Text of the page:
I got to write for National Review on why vocational education and home economics should be part of everyone’s education. These tracks are exercises in truth-telling and help make good citizens.
In effect, our goods are leased, not owned. Even if we’ve paid for them outright, they are designed to be beyond us and to require frequent recourse to the experts allowed inside. And, often, when we seek the experts, they tell us that repair is impossible or not cost-effective. The only solution is replacement. These experiences are an education in learned helplessness.
In contrast, a shop class, taught well, is an education in truth-telling. In Shop Class as Soulcraft, Matthew
Crawford explains that he loves motorcycle repair because it cannot be faked. No matter how much you feel that you are owed a working machine at the end of repairs, the motorcycle can’t be argued or bullied into compliance. Crawford writes: “In any hard discipline, whether it be gardening, structural engineering, or Russian, one submits to things that have their own intractable ways. . . . The tradesman must reckon with the infallible judgment of reality, where one’s failures or shortcomings cannot be interpreted away.”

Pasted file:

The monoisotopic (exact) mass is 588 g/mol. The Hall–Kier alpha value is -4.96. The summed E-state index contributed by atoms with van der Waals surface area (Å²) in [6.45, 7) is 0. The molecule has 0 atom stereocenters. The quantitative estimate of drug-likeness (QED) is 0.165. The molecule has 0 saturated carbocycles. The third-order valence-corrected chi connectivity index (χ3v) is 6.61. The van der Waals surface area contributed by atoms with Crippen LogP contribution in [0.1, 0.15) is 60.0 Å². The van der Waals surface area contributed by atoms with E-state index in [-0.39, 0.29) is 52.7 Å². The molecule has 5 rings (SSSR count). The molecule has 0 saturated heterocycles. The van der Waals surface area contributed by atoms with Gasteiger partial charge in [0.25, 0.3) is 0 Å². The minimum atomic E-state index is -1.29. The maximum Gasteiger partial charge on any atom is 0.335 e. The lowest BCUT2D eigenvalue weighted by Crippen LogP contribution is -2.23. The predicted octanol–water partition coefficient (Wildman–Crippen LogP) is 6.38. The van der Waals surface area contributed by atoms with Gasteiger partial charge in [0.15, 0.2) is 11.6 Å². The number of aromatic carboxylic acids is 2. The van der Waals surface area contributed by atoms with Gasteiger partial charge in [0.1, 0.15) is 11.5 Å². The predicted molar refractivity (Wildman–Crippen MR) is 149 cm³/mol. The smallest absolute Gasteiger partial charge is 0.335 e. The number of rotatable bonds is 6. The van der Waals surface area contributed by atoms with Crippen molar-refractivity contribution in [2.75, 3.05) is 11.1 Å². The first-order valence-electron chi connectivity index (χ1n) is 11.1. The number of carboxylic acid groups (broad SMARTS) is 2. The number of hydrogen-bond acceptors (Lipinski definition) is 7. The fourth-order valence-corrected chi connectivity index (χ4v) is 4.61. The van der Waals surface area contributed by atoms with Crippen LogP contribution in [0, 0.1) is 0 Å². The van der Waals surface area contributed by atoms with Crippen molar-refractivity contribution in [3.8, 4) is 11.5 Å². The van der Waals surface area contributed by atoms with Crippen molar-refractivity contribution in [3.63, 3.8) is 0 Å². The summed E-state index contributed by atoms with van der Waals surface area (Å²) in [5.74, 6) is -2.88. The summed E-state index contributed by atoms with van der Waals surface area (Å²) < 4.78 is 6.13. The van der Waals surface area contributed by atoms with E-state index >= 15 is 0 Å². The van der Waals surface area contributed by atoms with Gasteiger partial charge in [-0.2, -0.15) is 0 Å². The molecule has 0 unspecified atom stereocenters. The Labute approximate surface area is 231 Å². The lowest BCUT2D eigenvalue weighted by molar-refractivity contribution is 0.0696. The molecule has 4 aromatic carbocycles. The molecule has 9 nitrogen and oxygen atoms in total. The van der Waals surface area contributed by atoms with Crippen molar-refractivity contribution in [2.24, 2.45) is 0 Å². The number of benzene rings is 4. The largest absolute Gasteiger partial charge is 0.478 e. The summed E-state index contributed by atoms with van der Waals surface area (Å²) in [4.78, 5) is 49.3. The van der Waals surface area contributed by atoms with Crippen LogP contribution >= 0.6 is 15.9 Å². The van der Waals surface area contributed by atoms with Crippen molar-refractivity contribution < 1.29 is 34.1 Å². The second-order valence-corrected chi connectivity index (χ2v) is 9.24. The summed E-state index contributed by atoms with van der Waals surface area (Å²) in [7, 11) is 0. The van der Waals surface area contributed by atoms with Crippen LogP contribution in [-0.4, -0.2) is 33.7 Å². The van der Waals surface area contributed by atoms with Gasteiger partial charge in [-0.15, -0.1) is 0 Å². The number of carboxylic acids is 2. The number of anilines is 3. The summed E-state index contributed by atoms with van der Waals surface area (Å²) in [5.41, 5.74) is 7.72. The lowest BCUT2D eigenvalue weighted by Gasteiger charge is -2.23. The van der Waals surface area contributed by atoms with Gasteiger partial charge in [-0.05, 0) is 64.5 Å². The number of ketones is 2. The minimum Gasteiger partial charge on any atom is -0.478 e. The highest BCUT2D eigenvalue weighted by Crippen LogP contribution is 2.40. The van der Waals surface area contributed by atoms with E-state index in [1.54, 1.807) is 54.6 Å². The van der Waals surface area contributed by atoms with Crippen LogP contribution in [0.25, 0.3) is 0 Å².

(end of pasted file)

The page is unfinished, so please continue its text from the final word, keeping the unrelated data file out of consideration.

There’s a clarity to physical work that can be harder to achieve in the broader liberal arts. Repeated encounters with the “infallible judgment of reality” can help train away the squirmy impulse to hope, argue, or assert a falsehood into being true. In other classes, and in many white-collar jobs, the truth can seem secondary. You can succeed without solving the problem in front of you if you can instead tell a story about why the problem isn’t your responsibility. That is its own education and formation of character.
Read the rest at National Review